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Length: 67 minutes
Oral history interview of Danny Davis by Terence Sims
Dr. Davis begins by outlining his introduction into activism and politics, when he served as executive director for the Greater Lawndale Conservation Commission in 1968. He explains how his definition of apartheid, which he is still fighting against, encompasses the massive underrepresentation of Black Americans in U.S. government positions. He details his childhood in rural Arkansas, growing up with ten siblings on a farm. He recalls early figures in the Civil Rights Movement in Arkansas, like the Little Rock Nine and Martin Luther King, Jr. He explains how he came to Chicago for work and became involved with the movement personally, attending demonstrations and meetings with the Black Panther Party. He recalls the impact of a number of major events of the era, including the assassination of Dr. King and the 1968 Democratic National Convention. He tells of how he became involved with the anti-apartheid movement, protesting at the South African consulate, holding meetings at the Bethel African Methodist Episcopal Church, and introducing a resolution to the Chicago City Council to divest from companies doing business with the Apartheid government. Finally, he reflects on the continued inequality in South Africa and the relationships he built then that have enriched his life personally and professionally.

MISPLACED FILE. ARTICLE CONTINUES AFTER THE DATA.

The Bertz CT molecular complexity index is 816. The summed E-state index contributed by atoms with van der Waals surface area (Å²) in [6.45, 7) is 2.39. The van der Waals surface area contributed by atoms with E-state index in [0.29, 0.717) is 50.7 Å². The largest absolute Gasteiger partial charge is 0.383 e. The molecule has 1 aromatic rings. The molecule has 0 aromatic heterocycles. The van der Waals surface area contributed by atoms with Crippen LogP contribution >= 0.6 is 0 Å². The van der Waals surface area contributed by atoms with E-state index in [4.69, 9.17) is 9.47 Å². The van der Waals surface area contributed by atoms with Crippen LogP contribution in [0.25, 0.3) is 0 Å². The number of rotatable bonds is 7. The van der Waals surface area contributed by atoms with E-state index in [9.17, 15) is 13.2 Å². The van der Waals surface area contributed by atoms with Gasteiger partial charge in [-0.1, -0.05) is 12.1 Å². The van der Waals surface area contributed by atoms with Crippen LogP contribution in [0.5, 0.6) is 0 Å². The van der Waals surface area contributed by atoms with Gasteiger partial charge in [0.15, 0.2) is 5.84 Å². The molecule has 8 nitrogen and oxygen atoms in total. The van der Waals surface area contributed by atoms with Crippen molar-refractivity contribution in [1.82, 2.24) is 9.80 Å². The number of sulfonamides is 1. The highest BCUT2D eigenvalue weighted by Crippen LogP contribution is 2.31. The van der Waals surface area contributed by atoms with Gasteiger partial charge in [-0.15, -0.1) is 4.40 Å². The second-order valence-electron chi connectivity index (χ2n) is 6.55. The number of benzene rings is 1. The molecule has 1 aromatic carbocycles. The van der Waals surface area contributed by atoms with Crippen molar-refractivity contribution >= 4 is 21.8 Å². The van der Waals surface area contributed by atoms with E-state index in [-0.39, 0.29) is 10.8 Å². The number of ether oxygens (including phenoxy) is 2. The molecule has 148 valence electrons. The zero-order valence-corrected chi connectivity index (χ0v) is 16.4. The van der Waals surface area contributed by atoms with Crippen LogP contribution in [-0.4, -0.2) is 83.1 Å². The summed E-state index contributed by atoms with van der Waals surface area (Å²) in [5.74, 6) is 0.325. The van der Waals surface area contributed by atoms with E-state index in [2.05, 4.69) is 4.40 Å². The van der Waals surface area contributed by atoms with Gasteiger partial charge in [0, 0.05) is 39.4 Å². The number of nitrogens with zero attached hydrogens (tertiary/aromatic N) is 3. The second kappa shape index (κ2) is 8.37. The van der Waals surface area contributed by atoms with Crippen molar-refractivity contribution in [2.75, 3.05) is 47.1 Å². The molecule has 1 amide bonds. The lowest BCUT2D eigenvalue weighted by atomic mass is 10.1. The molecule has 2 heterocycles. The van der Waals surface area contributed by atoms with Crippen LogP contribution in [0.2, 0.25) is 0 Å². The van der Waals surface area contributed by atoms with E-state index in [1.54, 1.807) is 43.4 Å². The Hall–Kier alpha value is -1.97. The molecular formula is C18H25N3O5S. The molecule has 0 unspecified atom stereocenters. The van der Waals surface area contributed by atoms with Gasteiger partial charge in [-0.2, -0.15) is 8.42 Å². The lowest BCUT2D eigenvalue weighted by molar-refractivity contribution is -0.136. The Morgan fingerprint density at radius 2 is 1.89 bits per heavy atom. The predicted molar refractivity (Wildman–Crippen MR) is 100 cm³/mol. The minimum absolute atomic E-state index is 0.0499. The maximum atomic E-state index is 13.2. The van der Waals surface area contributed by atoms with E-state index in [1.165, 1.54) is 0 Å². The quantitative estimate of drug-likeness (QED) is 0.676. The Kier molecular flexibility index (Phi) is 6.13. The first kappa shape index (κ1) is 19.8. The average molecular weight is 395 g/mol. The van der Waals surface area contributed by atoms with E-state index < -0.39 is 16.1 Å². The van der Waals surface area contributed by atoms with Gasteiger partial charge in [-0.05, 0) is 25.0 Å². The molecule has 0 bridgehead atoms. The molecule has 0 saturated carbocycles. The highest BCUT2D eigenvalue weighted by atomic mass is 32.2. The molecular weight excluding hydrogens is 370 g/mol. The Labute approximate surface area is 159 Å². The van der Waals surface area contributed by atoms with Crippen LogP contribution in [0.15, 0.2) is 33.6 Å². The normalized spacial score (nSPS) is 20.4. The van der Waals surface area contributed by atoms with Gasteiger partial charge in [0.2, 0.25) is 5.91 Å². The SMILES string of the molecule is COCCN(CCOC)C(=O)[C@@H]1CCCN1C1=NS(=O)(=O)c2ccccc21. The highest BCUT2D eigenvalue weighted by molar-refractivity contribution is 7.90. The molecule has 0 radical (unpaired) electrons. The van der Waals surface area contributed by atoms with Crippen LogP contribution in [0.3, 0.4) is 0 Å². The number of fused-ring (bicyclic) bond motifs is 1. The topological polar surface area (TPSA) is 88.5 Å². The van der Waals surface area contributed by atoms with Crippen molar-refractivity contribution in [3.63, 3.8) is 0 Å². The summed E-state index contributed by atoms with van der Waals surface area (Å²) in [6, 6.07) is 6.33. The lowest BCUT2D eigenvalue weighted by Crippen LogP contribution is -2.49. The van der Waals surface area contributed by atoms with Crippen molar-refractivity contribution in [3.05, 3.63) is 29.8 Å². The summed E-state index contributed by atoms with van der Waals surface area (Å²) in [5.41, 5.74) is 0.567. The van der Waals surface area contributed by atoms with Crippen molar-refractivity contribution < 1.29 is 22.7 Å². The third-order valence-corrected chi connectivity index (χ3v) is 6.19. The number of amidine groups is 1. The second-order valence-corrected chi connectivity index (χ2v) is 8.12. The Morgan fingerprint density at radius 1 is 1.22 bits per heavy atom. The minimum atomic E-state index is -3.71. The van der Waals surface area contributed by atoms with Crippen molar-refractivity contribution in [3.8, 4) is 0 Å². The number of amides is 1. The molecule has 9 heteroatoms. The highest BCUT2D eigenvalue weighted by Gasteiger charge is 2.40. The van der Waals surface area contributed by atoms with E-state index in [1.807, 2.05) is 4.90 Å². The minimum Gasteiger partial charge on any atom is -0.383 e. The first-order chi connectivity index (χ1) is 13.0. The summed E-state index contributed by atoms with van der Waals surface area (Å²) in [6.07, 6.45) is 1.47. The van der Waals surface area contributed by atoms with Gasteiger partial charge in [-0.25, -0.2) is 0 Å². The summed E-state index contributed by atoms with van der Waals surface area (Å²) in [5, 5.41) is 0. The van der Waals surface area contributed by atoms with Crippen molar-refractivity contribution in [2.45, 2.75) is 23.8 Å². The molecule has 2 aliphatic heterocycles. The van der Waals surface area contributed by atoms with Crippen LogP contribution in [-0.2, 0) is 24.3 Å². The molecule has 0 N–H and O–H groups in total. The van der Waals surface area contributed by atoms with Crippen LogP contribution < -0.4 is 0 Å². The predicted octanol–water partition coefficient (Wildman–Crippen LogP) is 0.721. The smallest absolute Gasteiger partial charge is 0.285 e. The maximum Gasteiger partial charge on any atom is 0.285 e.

Sims, Terence. "Interview with Danny Davis" (Spring 2010). Oral Histories, Chicago Anti-Apartheid Collection, College Archives & Special Collections, Columbia College Chicago. http://digitalcommons.colum.edu/cadc_caam_oralhistories/32
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